Widowhood, retirement and mortgage

I have a major dilemma that is causing me much anguish and I don’t know who to turn to…more than anything, I’m embarrassed.

I became a widow, very suddenly, in November of 2019. Unfortunately, my husband and I have very little life insurance. We were two weeks away from closing on our forever home. I made the decision to back out of the house deal, because it was too much home for just me. My brother was going to do a land deal and build me a house. The land deal fell through and the prices of building material began to rise. I decided to simply purchase a home and now, house prices are out of control. I am 6o and a teacher, however, I have only been teaching for 12 years…I want to make it to at least 15 years. According to my calculations, I will make right at $3200 a month. At this age, can I afford even a small home on this market and make mortgage payments on this income? I can’t afford a financial advisor and I;m just desperate. Even renting is out of sight.

Sorry for your loss.

There’s not really enough information for anyone to make a well-informed guess about buying a home. Among many things, It depends on how much you’ll have to pay for a house in your area;
… how much money you have for a down payment;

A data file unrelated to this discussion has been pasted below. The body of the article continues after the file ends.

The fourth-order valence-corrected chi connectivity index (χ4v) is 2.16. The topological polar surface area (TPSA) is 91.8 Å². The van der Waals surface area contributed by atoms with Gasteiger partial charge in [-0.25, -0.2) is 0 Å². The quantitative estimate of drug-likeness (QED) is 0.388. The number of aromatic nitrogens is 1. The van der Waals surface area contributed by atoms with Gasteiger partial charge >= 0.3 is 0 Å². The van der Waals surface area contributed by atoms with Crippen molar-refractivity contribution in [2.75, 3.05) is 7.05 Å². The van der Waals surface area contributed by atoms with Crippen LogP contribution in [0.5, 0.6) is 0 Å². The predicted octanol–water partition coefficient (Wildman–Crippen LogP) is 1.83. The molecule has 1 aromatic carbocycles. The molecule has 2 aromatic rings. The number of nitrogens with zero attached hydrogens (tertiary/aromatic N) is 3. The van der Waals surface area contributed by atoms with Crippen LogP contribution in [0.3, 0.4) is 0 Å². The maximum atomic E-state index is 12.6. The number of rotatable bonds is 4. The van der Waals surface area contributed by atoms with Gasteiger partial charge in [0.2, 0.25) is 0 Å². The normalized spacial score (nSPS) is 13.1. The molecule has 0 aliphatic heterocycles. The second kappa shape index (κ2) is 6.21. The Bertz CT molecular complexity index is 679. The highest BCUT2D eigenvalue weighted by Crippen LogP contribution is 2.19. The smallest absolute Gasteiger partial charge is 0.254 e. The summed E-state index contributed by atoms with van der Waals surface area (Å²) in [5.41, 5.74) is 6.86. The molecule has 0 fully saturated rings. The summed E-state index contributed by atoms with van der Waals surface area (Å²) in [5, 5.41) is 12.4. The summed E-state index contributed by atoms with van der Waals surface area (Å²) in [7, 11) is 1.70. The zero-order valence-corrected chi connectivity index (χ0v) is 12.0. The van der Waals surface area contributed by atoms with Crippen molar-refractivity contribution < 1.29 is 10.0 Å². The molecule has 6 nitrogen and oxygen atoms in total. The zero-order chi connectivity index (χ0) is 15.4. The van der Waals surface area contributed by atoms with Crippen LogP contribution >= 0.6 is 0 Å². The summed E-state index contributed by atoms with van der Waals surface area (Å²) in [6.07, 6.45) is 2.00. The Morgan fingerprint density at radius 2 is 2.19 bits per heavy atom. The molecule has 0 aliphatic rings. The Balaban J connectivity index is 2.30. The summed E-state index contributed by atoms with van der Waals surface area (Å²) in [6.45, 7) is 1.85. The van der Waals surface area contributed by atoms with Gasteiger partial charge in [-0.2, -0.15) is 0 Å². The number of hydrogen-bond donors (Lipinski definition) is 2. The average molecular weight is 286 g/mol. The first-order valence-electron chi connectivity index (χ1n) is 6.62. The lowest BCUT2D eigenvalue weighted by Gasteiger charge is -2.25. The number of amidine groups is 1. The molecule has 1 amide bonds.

… how much income you have now while you are working;
… how much of your income you can afford to pay for your home now;
…and how much income you expect to have in retirement.
Also very important is whether you can make a substantial down payment and still have an adequate amount of savings in liquid assets for emergencies – including things like a job loss or cut in pay.

To me it is not clear whether that $3200 is how much you expect as a pension, or whether it includes social security, and/or whether it includes RMDs from retirement plans such as 401(k)s and IRAs.

Especially if you retire before Medicare age, another big question is whether you will have health insurance paid for or subsidized by a pension until you qualify for Medicare.

Another question is about your future Social Security income. While some teachers in some states may not be contributing to social security, presumably you will have some, assuming you worked at least enough quarters before you started teaching. Or you may qualify for SS based on some percentage of your deceased spouse’s SS contributions.

Probably the biggest question is how much you’ll have to pay for a home in your area. In my neck of the woods in the suburbs a few miles across the river from Atlanta, as well as in another state I’m familair with, it would be virtually impossible to find even a small house that could be bought with $3200 per month income – unless you have a HUGE amount for a down payment that can reduce the balance to be financed.

While you may have enough income now to qualify for the mortgage loan – and to afford it now – a big payment with increasing taxes, insurance, maintenance and repairs over the years may be a burden assuming you will have less income in retirement.

Can you provide more details?



In addition to what Jim says below, call social security and see what you would receive at 62 and at full retirement age and at age 70 on your own retirement benefit, and at age 60 and full retirement age as a surviving spouse. Depending on whether you paid social security taxes on your teaching income or not, it can affect those numbers.